Etaples Military Cemetery, France: Grave Registration Reports held by the Commonwealth War Graves Commission record burial locations of the fallen and basic details such as their name, service number, rank, regiment and date of death (Photo: Centenary News)

Global heritage honour for CWGC Casualty Archive

Posted on on 13 June 2018
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Archive documents detailing the commemoration of 1.7 million men and women from Commonwealth forces who died in both world wars are to be added to a UNESCO world heritage register.

The Casualty Archive compiled by the Commonwealth War Graves Commission dates back to the earliest years of its work of remembrance, a mission set out in the founding Royal Charter of May 1917, and later extended to include the Second World War.

Its addition to the UNESCO UK Memory of the World Register, announced on 9 June 2018 to mark International Archives Day, was welcomed as a 'huge honour' by CWGC Archivist Andrew Fetherston: "Our archive is a unique record of the extraordinary contribution made by a generation of men and women in the world wars.

"Whilst many of the archives include only the names and details of the casualties, in some cases we have a much deeper insight into the turmoil of the family members left behind through the poignant words within their letters."

Raymond Asquith's original wooden grave marker at Guillemont Road Cemetery, near Albert in the Somme (Image © CWGC)

Items include correspondence relating to the graves of Lieutenant Raymond Asquith - son of the wartime British Prime Minister, Herbert Asquith; Major Cedric Charles Dickens - grandson of the famous author; and Prince Maurice of Battenberg - a grandson of Queen Victoria.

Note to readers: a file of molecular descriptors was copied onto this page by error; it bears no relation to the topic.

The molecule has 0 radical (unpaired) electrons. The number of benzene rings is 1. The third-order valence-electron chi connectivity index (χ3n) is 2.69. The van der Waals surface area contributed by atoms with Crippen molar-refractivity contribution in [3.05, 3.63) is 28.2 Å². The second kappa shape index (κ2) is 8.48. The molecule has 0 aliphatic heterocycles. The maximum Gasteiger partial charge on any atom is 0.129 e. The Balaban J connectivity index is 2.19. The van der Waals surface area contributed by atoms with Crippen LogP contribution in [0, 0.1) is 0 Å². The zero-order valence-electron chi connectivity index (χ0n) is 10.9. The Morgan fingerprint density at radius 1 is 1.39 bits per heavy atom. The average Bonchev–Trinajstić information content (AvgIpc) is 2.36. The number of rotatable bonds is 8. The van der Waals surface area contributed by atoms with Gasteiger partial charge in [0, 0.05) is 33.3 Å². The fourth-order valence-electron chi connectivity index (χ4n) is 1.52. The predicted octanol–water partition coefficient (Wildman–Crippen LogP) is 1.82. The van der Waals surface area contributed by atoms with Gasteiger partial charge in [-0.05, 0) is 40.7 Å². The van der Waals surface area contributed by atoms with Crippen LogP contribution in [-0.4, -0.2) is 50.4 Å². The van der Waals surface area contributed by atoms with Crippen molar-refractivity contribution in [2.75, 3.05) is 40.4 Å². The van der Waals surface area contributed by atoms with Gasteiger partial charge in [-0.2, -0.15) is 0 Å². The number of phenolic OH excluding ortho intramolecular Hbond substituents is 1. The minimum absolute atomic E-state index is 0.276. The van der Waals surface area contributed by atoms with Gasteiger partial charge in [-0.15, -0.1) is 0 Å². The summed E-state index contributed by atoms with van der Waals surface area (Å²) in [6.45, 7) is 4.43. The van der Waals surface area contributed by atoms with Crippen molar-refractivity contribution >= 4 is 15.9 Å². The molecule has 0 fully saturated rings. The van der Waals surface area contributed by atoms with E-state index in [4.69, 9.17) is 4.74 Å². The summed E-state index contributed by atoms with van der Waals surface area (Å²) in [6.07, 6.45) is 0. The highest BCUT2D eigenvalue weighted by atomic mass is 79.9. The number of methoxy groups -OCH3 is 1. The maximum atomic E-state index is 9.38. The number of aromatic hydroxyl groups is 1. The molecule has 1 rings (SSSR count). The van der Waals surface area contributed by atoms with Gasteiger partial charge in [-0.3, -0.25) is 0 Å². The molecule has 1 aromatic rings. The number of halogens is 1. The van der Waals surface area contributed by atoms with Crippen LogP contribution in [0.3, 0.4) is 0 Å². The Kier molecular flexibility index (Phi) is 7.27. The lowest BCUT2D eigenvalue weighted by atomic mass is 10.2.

Letters reveal that Raymond Asquith’s grave on the Somme 'had waited its turn like all others for the headstone be erected'.  And his widow Katherine wrote to confirm her choice of a line from Shakespeare’s Henry V for his headstone inscription: "Small time, but in that small most greatly lived this star of England".

Headstone Schedules were used to produce the final permanent headstone, and Final Verification reports were sent to the families of the war dead. In many cases, they contain poignant personal information such as confirmation of the inscriptions chosen for loved ones' headstones . The Imperial War Graves Commission was renamed in 1960 (Image © CWGC)

In all, the CWGC Casualty Archive holds more than 300,000 separate documents detailing the registration of the graves or memorials of the Commonwealth dead of the two world wars.

It will be formally added to the UNESCO register at a  ceremony in September 2018.

Dr Beth Taylor, Chair of the UK National Commission for UNESCO said: The Commonwealth War Graves Commission Casualty Archive is a monumental world-first achievement which movingly commemorates the sacrifice of all those who gave their lives for Britain and the former Empire in the First and Second World Wars. Its comprehensive coverage and egalitarian approach make it a very worthy addition to the register."

More about Raymond Asquith - and the stories of Cedric Charles Dickens and Prince Maurice of Battenberg - can be found on the CWGC website.

The Commonwealth War Graves Foundation, CWGC’s charitable arm created in 2017, has been awarded a UK Lottery grant of £87,800 to support a First World War digital archive project. CWGF will work with Oxford University’s Lest We Forget  to record WW1 objects and family stories collected by schools and local communities. The free-to-use archive will go live in November 2018, as part of commemorations marking the Armistice Centenary. More about the CWGF here.

Source: Commonwealth War Graves Commission - CWGC

Images: courtesy of CWGC (Raymond Asquith grave marker & Headstone Schedule), Centenary News (Etaples Cemetery)

Posted by: CN Editorial Team